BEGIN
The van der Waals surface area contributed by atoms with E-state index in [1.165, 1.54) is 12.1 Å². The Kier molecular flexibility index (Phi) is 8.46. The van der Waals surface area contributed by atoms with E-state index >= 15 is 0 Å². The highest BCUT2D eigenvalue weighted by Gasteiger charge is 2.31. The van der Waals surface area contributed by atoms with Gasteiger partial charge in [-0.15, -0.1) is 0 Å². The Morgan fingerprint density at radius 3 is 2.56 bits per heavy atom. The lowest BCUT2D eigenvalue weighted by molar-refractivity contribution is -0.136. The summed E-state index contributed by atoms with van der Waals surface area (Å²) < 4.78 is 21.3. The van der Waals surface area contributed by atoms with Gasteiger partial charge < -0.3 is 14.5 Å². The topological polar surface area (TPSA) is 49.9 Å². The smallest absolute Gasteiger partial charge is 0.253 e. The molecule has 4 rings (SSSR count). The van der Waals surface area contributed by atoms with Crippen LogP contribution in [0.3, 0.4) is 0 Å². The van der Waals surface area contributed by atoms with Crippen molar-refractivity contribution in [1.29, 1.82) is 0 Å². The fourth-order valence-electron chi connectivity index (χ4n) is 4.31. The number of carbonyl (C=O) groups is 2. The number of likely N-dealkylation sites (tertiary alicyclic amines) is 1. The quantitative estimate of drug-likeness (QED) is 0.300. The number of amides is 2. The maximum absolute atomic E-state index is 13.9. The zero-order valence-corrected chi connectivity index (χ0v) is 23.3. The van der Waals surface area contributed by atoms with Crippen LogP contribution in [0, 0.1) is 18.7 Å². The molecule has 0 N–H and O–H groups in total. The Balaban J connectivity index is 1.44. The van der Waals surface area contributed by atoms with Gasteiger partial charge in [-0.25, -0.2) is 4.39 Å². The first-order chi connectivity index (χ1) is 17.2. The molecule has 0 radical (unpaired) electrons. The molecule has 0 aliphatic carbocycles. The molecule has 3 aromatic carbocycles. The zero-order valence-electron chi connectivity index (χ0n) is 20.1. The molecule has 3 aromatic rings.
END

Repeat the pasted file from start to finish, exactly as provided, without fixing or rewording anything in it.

The van der Waals surface area contributed by atoms with E-state index in [1.165, 1.54) is 12.1 Å². The Kier molecular flexibility index (Phi) is 8.46. The van der Waals surface area contributed by atoms with E-state index >= 15 is 0 Å². The highest BCUT2D eigenvalue weighted by Gasteiger charge is 2.31. The van der Waals surface area contributed by atoms with Gasteiger partial charge in [-0.15, -0.1) is 0 Å². The Morgan fingerprint density at radius 3 is 2.56 bits per heavy atom. The lowest BCUT2D eigenvalue weighted by molar-refractivity contribution is -0.136. The summed E-state index contributed by atoms with van der Waals surface area (Å²) < 4.78 is 21.3. The van der Waals surface area contributed by atoms with Gasteiger partial charge < -0.3 is 14.5 Å². The topological polar surface area (TPSA) is 49.9 Å². The smallest absolute Gasteiger partial charge is 0.253 e. The molecule has 4 rings (SSSR count). The van der Waals surface area contributed by atoms with Crippen LogP contribution in [0.3, 0.4) is 0 Å². The van der Waals surface area contributed by atoms with Crippen molar-refractivity contribution in [1.29, 1.82) is 0 Å². The fourth-order valence-electron chi connectivity index (χ4n) is 4.31. The number of carbonyl (C=O) groups is 2. The number of likely N-dealkylation sites (tertiary alicyclic amines) is 1. The quantitative estimate of drug-likeness (QED) is 0.300. The number of amides is 2. The maximum absolute atomic E-state index is 13.9. The zero-order valence-corrected chi connectivity index (χ0v) is 23.3. The van der Waals surface area contributed by atoms with Crippen LogP contribution in [0, 0.1) is 18.7 Å². The molecule has 0 N–H and O–H groups in total. The Balaban J connectivity index is 1.44. The van der Waals surface area contributed by atoms with Gasteiger partial charge in [-0.25, -0.2) is 4.39 Å². The first-order chi connectivity index (χ1) is 17.2. The molecule has 0 radical (unpaired) electrons. The molecule has 0 aliphatic carbocycles. The molecule has 3 aromatic carbocycles. The zero-order valence-electron chi connectivity index (χ0n) is 20.1. The molecule has 3 aromatic rings.